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The treatment of chronic lymphocytic leukemia (CLL) is poised to undergo a dramatic transformation as multiple new agents begin to gain approval in the relapsed/refractory setting. The question that remains unanswered is how these agents will be sequenced. As of now, John C. Byrd, MD, believes that ibrutinib will be used in the first-line setting while idelalisib will be used second-line, predominantly as a result of side effects.
Since these therapies are so effective with low toxicity in the relapsed/refractory setting, studies are being designed to explore them in asymptomatic patients with CLL who show high-risk characteristics, such as 17p deletions, Brad S. Kahl, MD, notes.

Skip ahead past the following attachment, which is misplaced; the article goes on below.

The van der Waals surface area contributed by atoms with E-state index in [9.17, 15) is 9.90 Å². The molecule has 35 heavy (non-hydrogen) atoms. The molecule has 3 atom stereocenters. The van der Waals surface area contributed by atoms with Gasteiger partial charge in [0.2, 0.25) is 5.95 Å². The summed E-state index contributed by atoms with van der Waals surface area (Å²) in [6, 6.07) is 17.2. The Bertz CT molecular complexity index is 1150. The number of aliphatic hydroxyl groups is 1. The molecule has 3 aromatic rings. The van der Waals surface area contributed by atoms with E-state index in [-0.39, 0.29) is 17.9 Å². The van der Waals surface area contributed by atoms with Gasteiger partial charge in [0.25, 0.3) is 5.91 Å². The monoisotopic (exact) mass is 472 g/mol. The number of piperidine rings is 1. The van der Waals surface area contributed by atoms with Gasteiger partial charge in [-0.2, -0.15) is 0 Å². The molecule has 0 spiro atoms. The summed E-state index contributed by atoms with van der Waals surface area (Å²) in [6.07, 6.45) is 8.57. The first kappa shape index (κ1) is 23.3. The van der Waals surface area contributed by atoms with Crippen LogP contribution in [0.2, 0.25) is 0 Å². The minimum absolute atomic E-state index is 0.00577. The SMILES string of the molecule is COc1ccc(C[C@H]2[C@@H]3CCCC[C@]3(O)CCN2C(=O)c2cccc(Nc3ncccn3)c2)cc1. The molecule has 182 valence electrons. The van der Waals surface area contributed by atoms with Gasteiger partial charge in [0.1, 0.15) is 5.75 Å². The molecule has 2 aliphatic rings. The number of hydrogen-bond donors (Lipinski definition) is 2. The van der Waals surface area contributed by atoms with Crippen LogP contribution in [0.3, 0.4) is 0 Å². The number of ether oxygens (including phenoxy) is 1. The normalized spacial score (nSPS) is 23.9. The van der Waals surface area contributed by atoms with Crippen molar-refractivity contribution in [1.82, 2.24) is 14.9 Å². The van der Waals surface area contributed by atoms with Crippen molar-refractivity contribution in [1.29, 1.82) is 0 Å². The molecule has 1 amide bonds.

As combination therapies advanced, they will likely use obinutuzumab rather than rituximab, Byrd believes, due to the dramatic benefit demonstrated for obinutuzumab over rituximab in the CLL11 study. The improvement in survival with obinutuzumab was the first to be shown in elderly patients with CLL for quite some time, representing an exciting new option that will be explored across other types of blood cancer and in combinations, Byrd notes.